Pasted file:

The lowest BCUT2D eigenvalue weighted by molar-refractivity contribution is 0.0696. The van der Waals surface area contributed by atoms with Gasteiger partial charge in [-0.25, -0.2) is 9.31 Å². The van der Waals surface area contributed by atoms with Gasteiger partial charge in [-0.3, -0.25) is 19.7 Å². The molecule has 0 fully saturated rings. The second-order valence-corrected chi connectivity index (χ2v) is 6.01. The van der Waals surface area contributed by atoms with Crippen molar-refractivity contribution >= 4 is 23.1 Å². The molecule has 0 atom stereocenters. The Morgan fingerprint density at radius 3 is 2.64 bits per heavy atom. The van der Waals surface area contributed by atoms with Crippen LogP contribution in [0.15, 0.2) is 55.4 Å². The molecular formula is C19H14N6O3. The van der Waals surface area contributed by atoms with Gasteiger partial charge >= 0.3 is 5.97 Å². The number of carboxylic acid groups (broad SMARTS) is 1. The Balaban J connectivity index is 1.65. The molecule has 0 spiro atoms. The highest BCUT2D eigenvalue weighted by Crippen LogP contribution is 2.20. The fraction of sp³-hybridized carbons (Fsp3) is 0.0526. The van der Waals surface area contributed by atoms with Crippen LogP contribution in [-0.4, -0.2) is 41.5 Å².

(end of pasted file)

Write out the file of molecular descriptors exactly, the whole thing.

The lowest BCUT2D eigenvalue weighted by molar-refractivity contribution is 0.0696. The van der Waals surface area contributed by atoms with Gasteiger partial charge in [-0.25, -0.2) is 9.31 Å². The van der Waals surface area contributed by atoms with Gasteiger partial charge in [-0.3, -0.25) is 19.7 Å². The molecule has 0 fully saturated rings. The second-order valence-corrected chi connectivity index (χ2v) is 6.01. The van der Waals surface area contributed by atoms with Crippen molar-refractivity contribution >= 4 is 23.1 Å². The molecule has 0 atom stereocenters. The Morgan fingerprint density at radius 3 is 2.64 bits per heavy atom. The van der Waals surface area contributed by atoms with Crippen LogP contribution in [0.15, 0.2) is 55.4 Å². The molecular formula is C19H14N6O3. The van der Waals surface area contributed by atoms with Gasteiger partial charge >= 0.3 is 5.97 Å². The number of carboxylic acid groups (broad SMARTS) is 1. The Balaban J connectivity index is 1.65. The molecule has 0 spiro atoms. The highest BCUT2D eigenvalue weighted by Crippen LogP contribution is 2.20. The fraction of sp³-hybridized carbons (Fsp3) is 0.0526. The van der Waals surface area contributed by atoms with Crippen LogP contribution in [-0.4, -0.2) is 41.5 Å².